Poor old Mark Rayner must feel sick looking at the Pasminco share price plunge towards 70c. The chairman who drones the most was buying the stock feebly at $1 and then 90c a couple of months back to try and demonstrate some faith in the world’s biggest lead and zinc producer.

The stock would never have got below $1 if Mark and the boys weren’t sitting on a hedge book that was $400 million out of the money. Who were your advisers boys? They should be sacked. At least finance director Bronwyn Constance has now been shown the door after a fire at their Hobart smelter conspired with production problems at the Century zinc mine in Queensland to send Pasminco shares below 70c for the first time.

Gutnick going broke

So, Joe Gutnick has reclaimed his 15 per cent equity stake in Centaur from Anaconda. But what has happened to the $8 million that was paid. Will Joe hand that back or is it just on deposit.

And why the hell is Joe still flying around in his corporate jet as Centaur slowly goes broke. The $350 million worth of $1 bonds that financed his Cawse nickel project are now trading at about 30c and yielding about 30 per cent. That’s called junk bond. Will Chase Manhattan and its clients become the latest bank to take a hair cut on the wily Joe?

And what about poor old Robert de Crespigny? His outfit Normandy Mining is owed $100 million by Joe’s private companies. Looks like you’re in for a big haircut too Rob. But you’re in good company as Victorian taxpayers lost about $35 million in Joe through Tricontinental’s lost loans to Centaur a few years back. Sadly, Crikey still holds some Centaur shares and has lost about $2500 in them on a $2800 investment.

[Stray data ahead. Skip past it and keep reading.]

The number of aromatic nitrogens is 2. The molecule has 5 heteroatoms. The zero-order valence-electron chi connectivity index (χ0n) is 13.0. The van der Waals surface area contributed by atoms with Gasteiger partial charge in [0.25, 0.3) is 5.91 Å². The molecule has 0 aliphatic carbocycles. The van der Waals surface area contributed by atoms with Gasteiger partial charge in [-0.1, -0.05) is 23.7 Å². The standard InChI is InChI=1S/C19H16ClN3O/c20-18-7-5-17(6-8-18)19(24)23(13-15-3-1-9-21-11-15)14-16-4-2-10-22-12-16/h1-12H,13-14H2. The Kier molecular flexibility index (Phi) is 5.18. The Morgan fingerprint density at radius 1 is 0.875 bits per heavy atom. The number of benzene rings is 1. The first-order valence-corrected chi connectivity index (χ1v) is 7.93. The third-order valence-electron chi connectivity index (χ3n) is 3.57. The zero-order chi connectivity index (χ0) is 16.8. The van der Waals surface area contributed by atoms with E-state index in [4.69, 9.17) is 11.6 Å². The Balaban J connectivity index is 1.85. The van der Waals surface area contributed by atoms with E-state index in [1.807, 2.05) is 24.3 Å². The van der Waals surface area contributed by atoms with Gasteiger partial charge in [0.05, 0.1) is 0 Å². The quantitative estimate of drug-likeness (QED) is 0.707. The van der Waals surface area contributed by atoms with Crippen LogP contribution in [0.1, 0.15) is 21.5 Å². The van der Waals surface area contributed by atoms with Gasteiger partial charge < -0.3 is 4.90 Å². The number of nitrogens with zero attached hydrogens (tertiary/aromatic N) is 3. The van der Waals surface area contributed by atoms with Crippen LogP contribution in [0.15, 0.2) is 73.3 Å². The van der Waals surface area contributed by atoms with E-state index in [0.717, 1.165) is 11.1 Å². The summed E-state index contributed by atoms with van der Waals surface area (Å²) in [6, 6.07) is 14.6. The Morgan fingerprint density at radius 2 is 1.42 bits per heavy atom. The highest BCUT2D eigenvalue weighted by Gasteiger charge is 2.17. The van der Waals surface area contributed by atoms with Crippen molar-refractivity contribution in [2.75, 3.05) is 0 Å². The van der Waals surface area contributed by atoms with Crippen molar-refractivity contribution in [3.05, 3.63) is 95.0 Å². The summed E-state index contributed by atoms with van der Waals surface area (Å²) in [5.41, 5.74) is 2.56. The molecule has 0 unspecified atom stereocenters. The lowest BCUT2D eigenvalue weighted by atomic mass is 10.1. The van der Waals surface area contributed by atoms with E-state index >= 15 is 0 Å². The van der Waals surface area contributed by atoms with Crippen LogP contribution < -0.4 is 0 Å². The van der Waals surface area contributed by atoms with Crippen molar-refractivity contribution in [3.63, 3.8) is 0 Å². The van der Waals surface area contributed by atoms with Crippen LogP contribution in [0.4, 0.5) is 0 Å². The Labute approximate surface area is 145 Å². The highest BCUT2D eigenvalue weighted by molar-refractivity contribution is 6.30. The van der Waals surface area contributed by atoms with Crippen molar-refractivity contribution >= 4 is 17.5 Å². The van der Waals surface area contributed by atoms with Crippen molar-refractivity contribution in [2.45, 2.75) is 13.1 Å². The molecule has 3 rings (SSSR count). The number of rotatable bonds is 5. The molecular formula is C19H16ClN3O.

Maybe we’ll take a bit of revenge by trying to organise a ginger group to throw Joe out of Melbourne Footy Club. No sponsorship money surely equals no chairmanship in these straitened financial times for our footy clubs.

Matho’s Chinese casino for the lads

It seems that Victoria’s pokies king Bruce Mathieson was trying to emerge as a casino mogul in China through a $20 million investment that Sino Securities (20 per cent owned by Bruce) made in a stalled casino hotel/resort project in China that was aiming to attract the “weekend blokes” market.

Jeff Kennett admired Matho for his Chinese connections and he must be a smart operator to have lined up a stake in one of the two venues with a casino licence in gambling mad China.

Unfortunately, the project is embroiled in a legal dispute and Sino’s auditors raise a few concerns about the recoverability of the $20 million.

Given that Bruce has made about $100 million out of Victoria’s mad pokies boom, he won’t be too worried about dropping a few mill in China.